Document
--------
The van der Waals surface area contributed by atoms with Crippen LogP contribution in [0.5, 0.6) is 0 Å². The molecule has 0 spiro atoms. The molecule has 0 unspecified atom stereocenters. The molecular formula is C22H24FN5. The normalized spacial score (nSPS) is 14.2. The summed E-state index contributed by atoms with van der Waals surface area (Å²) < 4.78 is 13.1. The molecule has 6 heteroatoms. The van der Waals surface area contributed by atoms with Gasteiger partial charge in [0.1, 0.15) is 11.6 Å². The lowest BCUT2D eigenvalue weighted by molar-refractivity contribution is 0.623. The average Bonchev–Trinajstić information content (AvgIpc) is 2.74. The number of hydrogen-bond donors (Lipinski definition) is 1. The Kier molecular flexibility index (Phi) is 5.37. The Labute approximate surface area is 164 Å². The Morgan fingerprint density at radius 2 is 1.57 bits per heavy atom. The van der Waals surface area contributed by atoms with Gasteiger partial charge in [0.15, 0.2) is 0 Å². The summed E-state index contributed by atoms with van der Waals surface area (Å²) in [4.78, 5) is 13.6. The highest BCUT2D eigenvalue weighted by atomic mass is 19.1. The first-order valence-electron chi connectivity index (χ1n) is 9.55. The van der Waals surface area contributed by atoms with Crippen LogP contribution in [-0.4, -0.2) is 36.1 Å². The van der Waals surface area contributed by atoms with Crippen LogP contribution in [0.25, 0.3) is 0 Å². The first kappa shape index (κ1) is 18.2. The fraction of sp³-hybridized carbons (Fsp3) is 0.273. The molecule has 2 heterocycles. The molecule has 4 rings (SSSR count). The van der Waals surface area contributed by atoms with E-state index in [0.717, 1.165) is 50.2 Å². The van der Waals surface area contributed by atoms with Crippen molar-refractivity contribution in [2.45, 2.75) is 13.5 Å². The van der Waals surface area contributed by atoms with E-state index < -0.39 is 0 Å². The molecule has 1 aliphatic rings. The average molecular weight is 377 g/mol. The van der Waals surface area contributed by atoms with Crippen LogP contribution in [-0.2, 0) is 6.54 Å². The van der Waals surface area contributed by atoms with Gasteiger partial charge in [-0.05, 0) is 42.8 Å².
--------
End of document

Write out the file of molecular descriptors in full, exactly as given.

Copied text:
The van der Waals surface area contributed by atoms with Crippen LogP contribution in [0.5, 0.6) is 0 Å². The molecule has 0 spiro atoms. The molecule has 0 unspecified atom stereocenters. The molecular formula is C22H24FN5. The normalized spacial score (nSPS) is 14.2. The summed E-state index contributed by atoms with van der Waals surface area (Å²) < 4.78 is 13.1. The molecule has 6 heteroatoms. The van der Waals surface area contributed by atoms with Gasteiger partial charge in [0.1, 0.15) is 11.6 Å². The lowest BCUT2D eigenvalue weighted by molar-refractivity contribution is 0.623. The average Bonchev–Trinajstić information content (AvgIpc) is 2.74. The number of hydrogen-bond donors (Lipinski definition) is 1. The Kier molecular flexibility index (Phi) is 5.37. The Labute approximate surface area is 164 Å². The Morgan fingerprint density at radius 2 is 1.57 bits per heavy atom. The van der Waals surface area contributed by atoms with Gasteiger partial charge in [0.15, 0.2) is 0 Å². The summed E-state index contributed by atoms with van der Waals surface area (Å²) in [4.78, 5) is 13.6. The highest BCUT2D eigenvalue weighted by atomic mass is 19.1. The first-order valence-electron chi connectivity index (χ1n) is 9.55. The van der Waals surface area contributed by atoms with Crippen LogP contribution in [-0.4, -0.2) is 36.1 Å². The van der Waals surface area contributed by atoms with Crippen LogP contribution in [0.25, 0.3) is 0 Å². The first kappa shape index (κ1) is 18.2. The fraction of sp³-hybridized carbons (Fsp3) is 0.273. The molecule has 2 heterocycles. The molecule has 4 rings (SSSR count). The van der Waals surface area contributed by atoms with E-state index in [0.717, 1.165) is 50.2 Å². The van der Waals surface area contributed by atoms with Crippen molar-refractivity contribution in [2.45, 2.75) is 13.5 Å². The van der Waals surface area contributed by atoms with E-state index < -0.39 is 0 Å². The molecule has 1 aliphatic rings. The average molecular weight is 377 g/mol. The van der Waals surface area contributed by atoms with Crippen LogP contribution in [-0.2, 0) is 6.54 Å². The van der Waals surface area contributed by atoms with Gasteiger partial charge in [-0.05, 0) is 42.8 Å².